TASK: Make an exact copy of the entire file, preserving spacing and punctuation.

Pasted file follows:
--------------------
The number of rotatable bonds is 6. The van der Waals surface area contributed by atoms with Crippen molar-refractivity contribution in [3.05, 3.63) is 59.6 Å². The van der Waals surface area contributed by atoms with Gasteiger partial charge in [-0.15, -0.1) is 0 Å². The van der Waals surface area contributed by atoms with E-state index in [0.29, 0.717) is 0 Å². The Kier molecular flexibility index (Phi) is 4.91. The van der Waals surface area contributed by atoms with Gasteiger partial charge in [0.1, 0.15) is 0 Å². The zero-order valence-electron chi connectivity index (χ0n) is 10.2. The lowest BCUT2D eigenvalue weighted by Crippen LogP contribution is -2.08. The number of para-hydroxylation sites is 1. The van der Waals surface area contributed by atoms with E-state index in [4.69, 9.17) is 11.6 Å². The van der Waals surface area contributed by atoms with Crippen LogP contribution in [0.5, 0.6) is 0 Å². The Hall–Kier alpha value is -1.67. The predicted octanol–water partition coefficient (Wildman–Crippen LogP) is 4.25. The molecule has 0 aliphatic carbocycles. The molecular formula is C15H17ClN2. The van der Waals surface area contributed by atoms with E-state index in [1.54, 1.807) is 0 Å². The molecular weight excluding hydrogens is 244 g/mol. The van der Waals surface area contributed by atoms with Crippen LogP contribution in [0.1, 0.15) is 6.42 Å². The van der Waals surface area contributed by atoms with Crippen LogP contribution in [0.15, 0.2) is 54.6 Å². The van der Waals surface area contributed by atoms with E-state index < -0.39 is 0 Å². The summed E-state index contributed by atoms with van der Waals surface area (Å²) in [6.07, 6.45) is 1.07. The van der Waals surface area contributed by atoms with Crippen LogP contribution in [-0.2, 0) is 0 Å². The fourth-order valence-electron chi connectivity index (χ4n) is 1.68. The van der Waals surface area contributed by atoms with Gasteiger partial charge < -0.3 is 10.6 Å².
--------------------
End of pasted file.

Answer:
The number of rotatable bonds is 6. The van der Waals surface area contributed by atoms with Crippen molar-refractivity contribution in [3.05, 3.63) is 59.6 Å². The van der Waals surface area contributed by atoms with Gasteiger partial charge in [-0.15, -0.1) is 0 Å². The van der Waals surface area contributed by atoms with E-state index in [0.29, 0.717) is 0 Å². The Kier molecular flexibility index (Phi) is 4.91. The van der Waals surface area contributed by atoms with Gasteiger partial charge in [0.1, 0.15) is 0 Å². The zero-order valence-electron chi connectivity index (χ0n) is 10.2. The lowest BCUT2D eigenvalue weighted by Crippen LogP contribution is -2.08. The number of para-hydroxylation sites is 1. The van der Waals surface area contributed by atoms with E-state index in [4.69, 9.17) is 11.6 Å². The van der Waals surface area contributed by atoms with Crippen LogP contribution in [0.5, 0.6) is 0 Å². The Hall–Kier alpha value is -1.67. The predicted octanol–water partition coefficient (Wildman–Crippen LogP) is 4.25. The molecule has 0 aliphatic carbocycles. The molecular formula is C15H17ClN2. The van der Waals surface area contributed by atoms with E-state index in [1.54, 1.807) is 0 Å². The molecular weight excluding hydrogens is 244 g/mol. The van der Waals surface area contributed by atoms with Crippen LogP contribution in [0.1, 0.15) is 6.42 Å². The van der Waals surface area contributed by atoms with Crippen LogP contribution in [0.15, 0.2) is 54.6 Å². The van der Waals surface area contributed by atoms with E-state index < -0.39 is 0 Å². The summed E-state index contributed by atoms with van der Waals surface area (Å²) in [6.07, 6.45) is 1.07. The van der Waals surface area contributed by atoms with Crippen LogP contribution in [-0.2, 0) is 0 Å². The fourth-order valence-electron chi connectivity index (χ4n) is 1.68. The van der Waals surface area contributed by atoms with Gasteiger partial charge < -0.3 is 10.6 Å².